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Painful Meditation on Life, Death, and the Elements
Produced in association with state broadcaster TRT, KOZA (COCOON) is director Nuri Bilge Ceylan's first film, where he sets forth his major preoccupation with humanity's relationship to the elements.
The action, such as it is, focuses on an elderly woman and man (Fatma Ceylan, Mehmet Emin Ceylan), living in an isolated dwelling at the edge of a forest. They never exchange one word with one another, but prefer instead to live a life of total silence trying to communicate with the elements. The old man warms his hands by a fire, or stands next to a tree; the old woman sits on an improvised hammock dozing or listening to the sound of bird-song or the trees rustling.
Despite their best efforts, they find themselves locked in a cocoon of their own making. This sense of imprisonment is emphasized by repeated shots of both of them staring outside through open windows, as if close to yet unable to commune with nature. The strain proves too much for them: Ceylan includes repeated close-ups of the old man staring to the right or left of the camera, while in one climactic scene a tear drips forth from the old woman's eye as she tries to sleep.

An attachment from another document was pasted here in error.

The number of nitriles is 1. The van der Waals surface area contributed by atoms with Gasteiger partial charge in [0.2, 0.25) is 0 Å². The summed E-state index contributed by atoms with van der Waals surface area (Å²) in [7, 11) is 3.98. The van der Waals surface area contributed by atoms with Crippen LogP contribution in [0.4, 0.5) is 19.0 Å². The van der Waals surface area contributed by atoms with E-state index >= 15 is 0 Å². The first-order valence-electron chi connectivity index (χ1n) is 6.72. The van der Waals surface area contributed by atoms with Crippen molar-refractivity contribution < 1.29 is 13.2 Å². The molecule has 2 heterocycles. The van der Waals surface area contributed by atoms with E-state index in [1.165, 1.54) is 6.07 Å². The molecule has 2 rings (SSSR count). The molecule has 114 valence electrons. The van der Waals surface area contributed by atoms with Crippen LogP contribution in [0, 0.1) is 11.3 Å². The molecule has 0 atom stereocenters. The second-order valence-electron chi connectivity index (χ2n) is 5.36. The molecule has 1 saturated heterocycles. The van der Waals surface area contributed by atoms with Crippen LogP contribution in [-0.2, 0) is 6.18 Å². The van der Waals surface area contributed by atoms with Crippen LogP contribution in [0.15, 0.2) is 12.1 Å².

Around them life continues regardless. A little boy (Turgut Toprak) looks up at the trees and indulges in occasional acts of mischief (such as upsetting one of the old man's beehives). A little duckling tries to swim for the first time. A cat feeds happily from a bowl, but dies later on. These shots emphasize the continuity of the universe; life is inevitably followed by death and rebirth. The elements always exist - water, fire, air - and it is up to us to enjoy them.
However it is part of the human tragedy that we focus on worldly things rather than the fundamentals of life. Ceylan emphasizes this through the use of old photographs, depicting the past frozen in time - an unrecoverable period that stimulates yearning within the old man and the old woman alike. Perhaps if they just accepted the reality of the life-cycle, and enjoyed the landscape for what it is, then perhaps they could have escaped from the cocoon.
Brilliantly photographed with a soulful score of tunes from J. S. Bach (among others), KOZA is an ideal introduction to the oeuvre of a great director.
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